The care and feeding of these cats is similar to most house cats. They can be fed a regular, good quality cat food and should be provided with fresh water. They enjoy outdoors time, but it is not a necessity. They can be good indoor cats and/or apartment dwellers if given plenty of attention and room to explore and play. They should be groomed regularly to keep their long coat looking nice and mat-free, however they don’t need as much grooming as some other long-hair cats. Once a week should suffice for a Maine Coon Cat. They do shed a lot during hot summer months and may need more grooming during that time.

Health problems are few for these cats. They are generally healthy if taken well care of. This breed can suffer from Hip Dysplasia, however, especially if they are on the larger side. Other common cat diseases that can affect them are a heart condition called Hypertrophic Cardiomyopathy (HCM) and Spinal Muscular Atrophy (SMA), but these are not specific to the Maine Coon.

Generally you will have to pay to obtain a Maine Coon that is licensed. They can range anywhere from $200 to $1000 depending on the breeder, location, color, and other characteristics.

To read more on Maine Coon Cats, follow-up on the Maine Coon page!

Jasmine is a team member at Animal-World and has contributed many articles and write-ups.

Cat Breeds: The Maine Coon

September 6, 2012 by  
Filed under All Posts, Pet Cats

Aggressive Cat Behavior

Are you looking for a fluffy, friendly companion? Then consider the Maine Coon cat. He may look like a more aggressive breed of wild cat but he is more like a pussycat.

Origin

This cat is actually the second most popular breed in the United States. As its name implies, it is believed to be native to Maine. This cat has been roaming the area for at least a century. Its thick furry coat makes it well-equipped to last during the long Maine winters and also the weather in the rest of New England as well.

Temperament

This cat may look menacing but he is as gentle as they come. They are quite playful and may even do some tricks if prompted. They love to play fetch with their owners and generally enjoy their company.

You may find that your Maine Coon never meets a stranger. They are easy-going with those they meet for the first time just like they have learned to be with their family. Some refer to them as “gentle giants” because of their size and their tendency for goofing off.

A Maine Coon is equally at home in a quiet house or an active one that has children. It is not a lap cat but will get in the habit of following you around the house. When they speak, their voice is a high chirping trill. They may use their “words” to coax you to play.

Care

The Maine Coon is a large sized tabby cat. They are often brown or brown and white tabby. Some are even chocolate or lavender. It is not uncommon for males and females to grow to between 16 and 20 pounds on average.

Their long coat stands close to their body. Don’t forget their long bushy tail and large tufted ears. They are reminiscent of the appearance of a lynx cat.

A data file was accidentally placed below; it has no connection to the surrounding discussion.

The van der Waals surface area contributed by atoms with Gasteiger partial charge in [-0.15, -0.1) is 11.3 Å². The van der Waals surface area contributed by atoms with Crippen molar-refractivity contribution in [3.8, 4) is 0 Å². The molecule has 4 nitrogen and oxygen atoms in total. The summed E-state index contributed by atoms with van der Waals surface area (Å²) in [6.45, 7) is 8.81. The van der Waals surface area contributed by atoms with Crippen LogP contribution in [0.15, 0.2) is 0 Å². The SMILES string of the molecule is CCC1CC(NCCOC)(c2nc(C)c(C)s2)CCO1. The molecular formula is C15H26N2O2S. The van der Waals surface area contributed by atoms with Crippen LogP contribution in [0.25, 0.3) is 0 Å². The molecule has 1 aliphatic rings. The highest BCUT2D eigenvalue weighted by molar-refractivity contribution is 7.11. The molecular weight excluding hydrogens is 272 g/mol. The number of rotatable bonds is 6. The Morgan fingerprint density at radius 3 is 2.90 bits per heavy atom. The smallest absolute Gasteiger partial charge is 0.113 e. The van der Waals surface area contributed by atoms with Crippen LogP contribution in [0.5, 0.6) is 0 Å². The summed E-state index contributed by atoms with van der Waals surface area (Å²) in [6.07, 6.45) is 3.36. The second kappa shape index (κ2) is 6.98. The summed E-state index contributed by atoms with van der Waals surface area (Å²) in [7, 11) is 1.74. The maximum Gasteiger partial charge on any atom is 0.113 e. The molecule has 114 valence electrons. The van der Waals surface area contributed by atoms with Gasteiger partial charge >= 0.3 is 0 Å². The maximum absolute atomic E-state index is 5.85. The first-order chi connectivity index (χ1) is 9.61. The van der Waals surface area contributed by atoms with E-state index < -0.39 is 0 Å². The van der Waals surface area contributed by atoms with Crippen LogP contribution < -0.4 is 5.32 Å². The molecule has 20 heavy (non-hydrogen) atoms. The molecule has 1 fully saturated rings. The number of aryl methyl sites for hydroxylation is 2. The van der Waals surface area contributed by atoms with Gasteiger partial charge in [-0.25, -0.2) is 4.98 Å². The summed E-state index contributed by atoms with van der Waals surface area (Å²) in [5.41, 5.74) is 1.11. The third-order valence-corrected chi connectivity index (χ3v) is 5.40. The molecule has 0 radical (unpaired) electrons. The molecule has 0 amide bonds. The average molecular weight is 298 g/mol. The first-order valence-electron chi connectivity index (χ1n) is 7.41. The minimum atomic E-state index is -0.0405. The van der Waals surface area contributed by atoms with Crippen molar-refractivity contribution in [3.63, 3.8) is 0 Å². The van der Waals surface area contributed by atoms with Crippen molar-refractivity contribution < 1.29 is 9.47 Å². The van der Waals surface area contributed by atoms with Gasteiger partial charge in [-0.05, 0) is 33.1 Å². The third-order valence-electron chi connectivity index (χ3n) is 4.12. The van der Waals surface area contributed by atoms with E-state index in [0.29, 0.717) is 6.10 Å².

The thick coat is made for withstanding the harsh weather but you need to take care when grooming him. Being too aggressive can hurt your cat. Their coat is actually easy to manage as long as you give it a good combing twice a week. This reduces the amount of shedding they do, as well as hairballs and matting.

What about a bath? This cat doesn’t mind it if you make it a regular part of the cleaning process from their kitten days.

Training

If you start young, your Maine Coon can be taught to do a number of things. As we said, they love to fetch. They can also learn to stroll around outside on a leash for leisurely walks outside.

As with any cat, training them early can prevent behavioral problems like scratching and biting.

If you are looking for a new pet for your family, consider the second most popular cat breed in America, the Maine Coon.

How to Deal with Aggressive Cat Behavior

August 28, 2012 by  
Filed under All Posts, Pet Cats

Aggressive Cat Behavior

Is your cat nipping at your house guests or worse, you? There could be several reasons behind your cats biting and scratching phase. Keep reading to find out what you can do about it.

Cats are quite self-sufficient animals. They make a great house pet for the person who doesn’t have a lot of time to spend with their pet but still wants a companion. Though they don’t need you around all the time, they still need training to keep them from displaying aggressive cat behavior.

A Few Cat Facts

Cats are most likely descended from more feral ancestors. They use their claws to survive. Cats, in the wild, need to know how to defend themselves and also find food.

Even though your cat is domesticated, they still have their instincts to serve them well. This means scratching and biting as a way of communicating as well as protecting themselves in fearful situations.

Cats may not realize that scratching or biting is hurting you. If they are doing this playfully (ouch!) then it is up to you to set them straight.

How to Deal with Aggressive Cat Behavior